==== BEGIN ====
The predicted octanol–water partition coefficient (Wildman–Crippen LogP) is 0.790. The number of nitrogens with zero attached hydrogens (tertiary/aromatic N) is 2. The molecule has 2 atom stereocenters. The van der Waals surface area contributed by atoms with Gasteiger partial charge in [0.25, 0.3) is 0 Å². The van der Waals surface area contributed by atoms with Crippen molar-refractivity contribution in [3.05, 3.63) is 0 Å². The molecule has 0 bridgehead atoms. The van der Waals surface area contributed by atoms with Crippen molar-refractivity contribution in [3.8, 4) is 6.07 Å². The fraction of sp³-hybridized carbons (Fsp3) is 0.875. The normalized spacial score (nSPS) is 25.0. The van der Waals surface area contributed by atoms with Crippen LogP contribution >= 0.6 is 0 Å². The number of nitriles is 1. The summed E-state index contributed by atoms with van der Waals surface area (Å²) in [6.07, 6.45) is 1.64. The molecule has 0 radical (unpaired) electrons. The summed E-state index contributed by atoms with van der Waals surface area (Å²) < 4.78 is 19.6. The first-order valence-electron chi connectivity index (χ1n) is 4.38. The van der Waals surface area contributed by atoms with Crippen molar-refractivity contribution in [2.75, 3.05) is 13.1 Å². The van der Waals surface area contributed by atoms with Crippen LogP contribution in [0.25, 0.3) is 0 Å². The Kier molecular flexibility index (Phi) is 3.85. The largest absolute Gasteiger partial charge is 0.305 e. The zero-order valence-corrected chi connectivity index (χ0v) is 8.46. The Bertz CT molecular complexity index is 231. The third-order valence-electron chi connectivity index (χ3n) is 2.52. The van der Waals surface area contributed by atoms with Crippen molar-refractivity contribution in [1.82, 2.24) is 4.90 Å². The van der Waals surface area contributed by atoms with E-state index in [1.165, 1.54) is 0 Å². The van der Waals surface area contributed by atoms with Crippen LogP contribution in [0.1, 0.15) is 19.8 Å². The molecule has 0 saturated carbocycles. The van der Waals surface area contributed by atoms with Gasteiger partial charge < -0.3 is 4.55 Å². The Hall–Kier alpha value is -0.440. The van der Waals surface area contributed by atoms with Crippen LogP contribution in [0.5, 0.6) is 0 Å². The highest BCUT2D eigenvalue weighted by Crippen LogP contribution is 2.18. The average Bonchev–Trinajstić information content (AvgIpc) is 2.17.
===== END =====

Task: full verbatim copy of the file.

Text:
The predicted octanol–water partition coefficient (Wildman–Crippen LogP) is 0.790. The number of nitrogens with zero attached hydrogens (tertiary/aromatic N) is 2. The molecule has 2 atom stereocenters. The van der Waals surface area contributed by atoms with Gasteiger partial charge in [0.25, 0.3) is 0 Å². The van der Waals surface area contributed by atoms with Crippen molar-refractivity contribution in [3.05, 3.63) is 0 Å². The molecule has 0 bridgehead atoms. The van der Waals surface area contributed by atoms with Crippen molar-refractivity contribution in [3.8, 4) is 6.07 Å². The fraction of sp³-hybridized carbons (Fsp3) is 0.875. The normalized spacial score (nSPS) is 25.0. The van der Waals surface area contributed by atoms with Crippen LogP contribution >= 0.6 is 0 Å². The number of nitriles is 1. The summed E-state index contributed by atoms with van der Waals surface area (Å²) in [6.07, 6.45) is 1.64. The molecule has 0 radical (unpaired) electrons. The summed E-state index contributed by atoms with van der Waals surface area (Å²) < 4.78 is 19.6. The first-order valence-electron chi connectivity index (χ1n) is 4.38. The van der Waals surface area contributed by atoms with Crippen molar-refractivity contribution in [2.75, 3.05) is 13.1 Å². The van der Waals surface area contributed by atoms with Crippen LogP contribution in [0.25, 0.3) is 0 Å². The Kier molecular flexibility index (Phi) is 3.85. The largest absolute Gasteiger partial charge is 0.305 e. The zero-order valence-corrected chi connectivity index (χ0v) is 8.46. The Bertz CT molecular complexity index is 231. The third-order valence-electron chi connectivity index (χ3n) is 2.52. The van der Waals surface area contributed by atoms with Crippen molar-refractivity contribution in [1.82, 2.24) is 4.90 Å². The van der Waals surface area contributed by atoms with E-state index in [1.165, 1.54) is 0 Å². The van der Waals surface area contributed by atoms with Crippen LogP contribution in [0.1, 0.15) is 19.8 Å². The molecule has 0 saturated carbocycles. The van der Waals surface area contributed by atoms with Gasteiger partial charge < -0.3 is 4.55 Å². The Hall–Kier alpha value is -0.440. The van der Waals surface area contributed by atoms with Crippen LogP contribution in [0.5, 0.6) is 0 Å². The highest BCUT2D eigenvalue weighted by Crippen LogP contribution is 2.18. The average Bonchev–Trinajstić information content (AvgIpc) is 2.17.